Stocks, oil and risk currencies gained on Tuesday as the formal go-ahead for U.S. President-elect Joe Biden to begin his transition burnished a November already boosted by COVID-19 vaccines.
European markets tracked gains in Asian and U.S. equities, with the broad-based STOXX 600 index opening 0.8% higher and Brent crude climbing to its highest level since March at $46.38 a barrel. Safe haven assets such as gold fell.
- Japan’s Nikkei jumped 2.5% to its highest level since May 1991 overnight, with energy, real estate and financial shares leading the advance.
- Asia-Pacific shares outside Japan had ticked up 0.4%. Australia’s S&P/ASX 200 was 1.26% stronger, touching its highest level in almost nine months, with energy stocks leading the pack there.
- Seoul’s Kospi was 0.6% higher as was Hong Kong’s Hang Seng which rose 0.4%. China blue-chips were an outlier however, edging down 0.6%, as investors booked profits following recent strong gains.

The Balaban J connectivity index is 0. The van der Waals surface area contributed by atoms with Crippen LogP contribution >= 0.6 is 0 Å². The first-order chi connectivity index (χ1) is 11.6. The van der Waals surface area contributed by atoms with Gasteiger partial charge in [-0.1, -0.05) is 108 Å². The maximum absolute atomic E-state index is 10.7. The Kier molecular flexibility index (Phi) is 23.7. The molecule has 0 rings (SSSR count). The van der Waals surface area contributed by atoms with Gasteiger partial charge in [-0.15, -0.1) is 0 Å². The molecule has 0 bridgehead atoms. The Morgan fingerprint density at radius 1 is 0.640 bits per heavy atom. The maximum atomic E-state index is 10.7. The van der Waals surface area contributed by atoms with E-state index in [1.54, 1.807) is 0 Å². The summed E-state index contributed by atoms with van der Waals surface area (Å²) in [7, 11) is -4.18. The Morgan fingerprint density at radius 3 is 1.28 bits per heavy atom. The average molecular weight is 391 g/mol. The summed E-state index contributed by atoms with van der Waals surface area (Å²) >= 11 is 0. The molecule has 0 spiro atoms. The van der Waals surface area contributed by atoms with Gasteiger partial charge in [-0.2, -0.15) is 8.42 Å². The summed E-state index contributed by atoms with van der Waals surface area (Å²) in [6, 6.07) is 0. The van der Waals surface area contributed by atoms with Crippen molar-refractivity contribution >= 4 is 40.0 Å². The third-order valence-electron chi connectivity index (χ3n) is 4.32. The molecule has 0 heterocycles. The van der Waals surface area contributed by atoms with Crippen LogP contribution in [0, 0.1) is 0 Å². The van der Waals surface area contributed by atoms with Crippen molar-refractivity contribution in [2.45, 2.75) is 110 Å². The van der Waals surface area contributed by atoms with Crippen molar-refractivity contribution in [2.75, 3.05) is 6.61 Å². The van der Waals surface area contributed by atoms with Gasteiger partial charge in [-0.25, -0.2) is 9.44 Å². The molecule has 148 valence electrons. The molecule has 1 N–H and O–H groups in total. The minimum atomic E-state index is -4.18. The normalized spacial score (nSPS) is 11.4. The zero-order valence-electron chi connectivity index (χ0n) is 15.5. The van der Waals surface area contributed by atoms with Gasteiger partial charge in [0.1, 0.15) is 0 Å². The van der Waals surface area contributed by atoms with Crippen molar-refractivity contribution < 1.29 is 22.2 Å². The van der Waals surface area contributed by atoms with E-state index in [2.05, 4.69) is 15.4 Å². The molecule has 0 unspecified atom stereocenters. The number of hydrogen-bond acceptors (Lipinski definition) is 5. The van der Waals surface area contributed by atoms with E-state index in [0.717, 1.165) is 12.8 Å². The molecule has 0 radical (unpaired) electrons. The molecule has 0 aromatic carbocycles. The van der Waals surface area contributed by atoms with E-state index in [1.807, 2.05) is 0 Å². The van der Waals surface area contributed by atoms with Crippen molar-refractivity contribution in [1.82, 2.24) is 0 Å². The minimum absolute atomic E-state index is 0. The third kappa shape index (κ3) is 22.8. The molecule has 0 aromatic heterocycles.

Currency and Commodities
- The euro was gaining towards $1.19 again and the dollar index, which tracks the greenback against a basket of six major rivals, nudged down to 92.235.
- Also spurred on by the vaccine hopes, oil reached levels not seen since before the coronavirus began to spread rapidly in March and decimated demand.
- Brent crude futures rose 45 cents, or 1%, to $46.51 a barrel to add to a more than 20% surge this month, while U.S. West Texas Intermediate crude added 46 cents, or 1.1%, to $43.52.
Gold continued to lose its shine too, falling to $1,826.3 an ounce having now dropped 10% this month.
- In the bond markets, the yield on the benchmark 10-year notes rose slightly to 0.87% as did those on most European government bonds.
- Germany’s 10-year yield was up 1 basis point to -0.57% in early trade.